Chapter four of Peck’s book is entitled “Representing Jews in Germany Today.” Peck shares his own personal experiences, bringing up the point that though he would be considered Jewish in the United States, in Germany the fact that he has a Gentile mother would keep him from becoming a member of the Jewish community there, raising the question of who is and what it means to be Jewish, and how the rules differ as the context changes.
It’s undeniable that Jews in Germany occupy a completely unique position within society…they cannot escape the connection with the Holocaust, which Peck concludes makes them viewed more as statistics or research subjects than as people who, though they belong to a common group, have unique identities, experiences, feelings, and histories. I found his idea that Jews in Germany are “twice strangers” (in that they are not only Diaspora Jews, but also Jews who “live in the land of murderers”) fascinating, because not only is their position in Germany amongst the non-Jewish population ambiguous, so is their identity amongst the widespread international Jewish community.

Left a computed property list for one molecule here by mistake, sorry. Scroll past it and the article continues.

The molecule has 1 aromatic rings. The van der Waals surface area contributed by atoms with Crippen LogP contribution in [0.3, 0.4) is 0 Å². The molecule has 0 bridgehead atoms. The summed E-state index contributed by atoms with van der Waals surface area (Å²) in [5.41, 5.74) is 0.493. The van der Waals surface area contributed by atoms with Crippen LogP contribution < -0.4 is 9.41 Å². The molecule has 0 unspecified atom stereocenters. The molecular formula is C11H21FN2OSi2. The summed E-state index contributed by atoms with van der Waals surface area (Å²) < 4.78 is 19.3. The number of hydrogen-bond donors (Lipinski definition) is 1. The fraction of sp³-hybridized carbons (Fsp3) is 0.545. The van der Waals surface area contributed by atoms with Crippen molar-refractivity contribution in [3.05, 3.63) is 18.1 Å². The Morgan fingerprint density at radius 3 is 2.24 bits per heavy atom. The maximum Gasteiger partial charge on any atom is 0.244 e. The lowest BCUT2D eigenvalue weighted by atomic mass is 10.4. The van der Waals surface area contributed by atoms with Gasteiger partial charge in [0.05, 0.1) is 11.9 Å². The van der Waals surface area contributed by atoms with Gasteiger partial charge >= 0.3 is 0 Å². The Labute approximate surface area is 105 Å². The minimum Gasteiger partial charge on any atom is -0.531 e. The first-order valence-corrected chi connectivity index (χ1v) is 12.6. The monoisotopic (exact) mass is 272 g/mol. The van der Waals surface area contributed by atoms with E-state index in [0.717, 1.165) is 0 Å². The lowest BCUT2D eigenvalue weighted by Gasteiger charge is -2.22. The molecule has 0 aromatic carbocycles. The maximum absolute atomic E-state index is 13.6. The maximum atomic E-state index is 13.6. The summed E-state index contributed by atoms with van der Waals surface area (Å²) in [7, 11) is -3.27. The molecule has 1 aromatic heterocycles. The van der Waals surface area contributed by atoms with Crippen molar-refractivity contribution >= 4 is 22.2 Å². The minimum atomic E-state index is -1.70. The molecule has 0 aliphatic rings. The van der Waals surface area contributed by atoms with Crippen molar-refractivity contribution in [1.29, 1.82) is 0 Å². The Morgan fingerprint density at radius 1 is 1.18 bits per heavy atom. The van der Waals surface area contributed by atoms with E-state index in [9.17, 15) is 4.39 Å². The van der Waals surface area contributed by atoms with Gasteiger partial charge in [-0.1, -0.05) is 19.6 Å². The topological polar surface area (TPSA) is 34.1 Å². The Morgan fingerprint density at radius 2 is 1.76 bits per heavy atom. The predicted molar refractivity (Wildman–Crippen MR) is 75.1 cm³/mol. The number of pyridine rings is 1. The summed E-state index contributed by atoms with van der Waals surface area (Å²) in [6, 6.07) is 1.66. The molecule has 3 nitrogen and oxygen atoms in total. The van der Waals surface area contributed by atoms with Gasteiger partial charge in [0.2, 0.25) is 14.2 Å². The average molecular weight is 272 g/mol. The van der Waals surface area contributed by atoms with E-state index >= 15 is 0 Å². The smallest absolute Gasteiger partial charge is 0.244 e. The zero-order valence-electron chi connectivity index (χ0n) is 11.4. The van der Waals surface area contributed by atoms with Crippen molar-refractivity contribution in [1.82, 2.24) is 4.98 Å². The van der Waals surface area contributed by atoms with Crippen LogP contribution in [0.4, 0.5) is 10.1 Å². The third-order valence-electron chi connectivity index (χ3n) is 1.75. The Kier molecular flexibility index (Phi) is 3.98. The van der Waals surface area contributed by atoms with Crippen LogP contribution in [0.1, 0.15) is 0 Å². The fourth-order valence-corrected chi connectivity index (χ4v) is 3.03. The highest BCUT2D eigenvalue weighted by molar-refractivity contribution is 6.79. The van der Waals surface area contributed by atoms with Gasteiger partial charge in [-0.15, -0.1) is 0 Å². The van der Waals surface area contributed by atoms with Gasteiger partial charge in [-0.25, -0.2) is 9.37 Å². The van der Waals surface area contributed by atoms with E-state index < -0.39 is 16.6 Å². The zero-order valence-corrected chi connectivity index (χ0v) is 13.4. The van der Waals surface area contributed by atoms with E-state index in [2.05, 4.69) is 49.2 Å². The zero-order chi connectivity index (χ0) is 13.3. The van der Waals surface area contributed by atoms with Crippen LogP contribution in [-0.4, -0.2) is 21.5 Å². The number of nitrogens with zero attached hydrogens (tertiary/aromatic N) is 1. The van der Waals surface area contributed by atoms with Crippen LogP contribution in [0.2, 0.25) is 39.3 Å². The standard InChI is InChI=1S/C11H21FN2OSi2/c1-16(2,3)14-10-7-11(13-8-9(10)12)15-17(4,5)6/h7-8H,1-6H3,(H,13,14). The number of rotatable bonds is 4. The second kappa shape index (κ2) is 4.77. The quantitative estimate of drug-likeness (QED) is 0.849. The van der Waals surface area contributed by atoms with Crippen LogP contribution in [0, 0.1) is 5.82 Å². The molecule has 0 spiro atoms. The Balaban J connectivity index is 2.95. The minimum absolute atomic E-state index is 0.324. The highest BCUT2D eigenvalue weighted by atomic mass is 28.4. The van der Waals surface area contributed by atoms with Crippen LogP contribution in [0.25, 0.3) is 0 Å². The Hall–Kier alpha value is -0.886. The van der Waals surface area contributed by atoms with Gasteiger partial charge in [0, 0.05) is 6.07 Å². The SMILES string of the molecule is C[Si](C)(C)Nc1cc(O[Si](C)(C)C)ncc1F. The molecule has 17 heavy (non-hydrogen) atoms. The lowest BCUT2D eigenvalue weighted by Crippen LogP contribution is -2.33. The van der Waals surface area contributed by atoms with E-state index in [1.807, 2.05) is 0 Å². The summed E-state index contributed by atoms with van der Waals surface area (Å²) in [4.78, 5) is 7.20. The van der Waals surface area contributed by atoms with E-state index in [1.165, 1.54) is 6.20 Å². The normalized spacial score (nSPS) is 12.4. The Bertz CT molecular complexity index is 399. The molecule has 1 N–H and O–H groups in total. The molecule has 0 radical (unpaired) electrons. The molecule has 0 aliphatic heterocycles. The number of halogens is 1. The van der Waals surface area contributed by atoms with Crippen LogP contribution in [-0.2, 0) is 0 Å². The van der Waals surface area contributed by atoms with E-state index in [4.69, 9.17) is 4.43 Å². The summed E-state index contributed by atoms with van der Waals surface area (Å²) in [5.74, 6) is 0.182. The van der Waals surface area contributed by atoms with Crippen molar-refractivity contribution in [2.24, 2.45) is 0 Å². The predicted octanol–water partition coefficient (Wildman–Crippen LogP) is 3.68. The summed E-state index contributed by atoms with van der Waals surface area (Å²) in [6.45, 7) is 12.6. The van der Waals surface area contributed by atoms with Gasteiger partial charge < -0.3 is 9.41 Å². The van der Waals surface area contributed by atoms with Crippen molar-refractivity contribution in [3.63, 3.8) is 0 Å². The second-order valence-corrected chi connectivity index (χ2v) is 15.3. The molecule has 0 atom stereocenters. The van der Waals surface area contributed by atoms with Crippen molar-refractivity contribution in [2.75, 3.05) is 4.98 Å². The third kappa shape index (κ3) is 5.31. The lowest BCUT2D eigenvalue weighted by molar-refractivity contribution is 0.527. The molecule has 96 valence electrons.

In Germany, Jewish people are confined by not just anti-Semitic leanings, but also by stereotypes (even seemingly positive ones) that do not capture the realities of their condition and therefore limit true understanding. Specifically Peck discusses the rise of the popularity of Klezmer music amongst non-Jewish Germans, which is ironic because, as one interviewee stated, “most Jews, especially the young, do not really care for Klezmer music.” Many Klezmer musicians are in fact not even Jewish, which reminds me of the annual Karnival der Kulturen in the Berlin neighborhood of Kreuzberg, where traditional folk dances of various exotic countries, such as Brazil, were performed by Germans who possessed no ethnic connection to the respective cultures. It raises the question about whether or not it’s appropriate for ‘outsiders’ to participate in such events…does it promote intercultural exchange, or does it allow for only a superficial, temporary connection?
by Molly Donovan